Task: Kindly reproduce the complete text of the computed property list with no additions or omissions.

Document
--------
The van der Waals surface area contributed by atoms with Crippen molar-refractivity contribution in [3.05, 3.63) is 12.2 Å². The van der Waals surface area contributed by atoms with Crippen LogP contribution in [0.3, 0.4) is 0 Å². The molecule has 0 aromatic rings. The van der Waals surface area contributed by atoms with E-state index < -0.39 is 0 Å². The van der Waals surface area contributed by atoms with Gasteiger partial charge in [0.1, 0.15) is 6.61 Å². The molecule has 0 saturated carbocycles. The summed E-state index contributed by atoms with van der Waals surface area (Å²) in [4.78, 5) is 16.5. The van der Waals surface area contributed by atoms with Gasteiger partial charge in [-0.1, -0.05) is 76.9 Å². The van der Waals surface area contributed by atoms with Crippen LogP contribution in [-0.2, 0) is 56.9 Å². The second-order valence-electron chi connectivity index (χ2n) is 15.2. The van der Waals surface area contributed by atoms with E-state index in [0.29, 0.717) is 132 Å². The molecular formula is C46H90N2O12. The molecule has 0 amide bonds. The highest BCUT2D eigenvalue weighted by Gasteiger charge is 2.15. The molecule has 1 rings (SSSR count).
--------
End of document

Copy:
The van der Waals surface area contributed by atoms with Crippen molar-refractivity contribution in [3.05, 3.63) is 12.2 Å². The van der Waals surface area contributed by atoms with Crippen LogP contribution in [0.3, 0.4) is 0 Å². The molecule has 0 aromatic rings. The van der Waals surface area contributed by atoms with E-state index < -0.39 is 0 Å². The van der Waals surface area contributed by atoms with Gasteiger partial charge in [0.1, 0.15) is 6.61 Å². The molecule has 0 saturated carbocycles. The summed E-state index contributed by atoms with van der Waals surface area (Å²) in [4.78, 5) is 16.5. The van der Waals surface area contributed by atoms with Gasteiger partial charge in [-0.1, -0.05) is 76.9 Å². The van der Waals surface area contributed by atoms with Crippen LogP contribution in [-0.2, 0) is 56.9 Å². The second-order valence-electron chi connectivity index (χ2n) is 15.2. The van der Waals surface area contributed by atoms with E-state index in [0.29, 0.717) is 132 Å². The molecular formula is C46H90N2O12. The molecule has 0 amide bonds. The highest BCUT2D eigenvalue weighted by Gasteiger charge is 2.15. The molecule has 1 rings (SSSR count).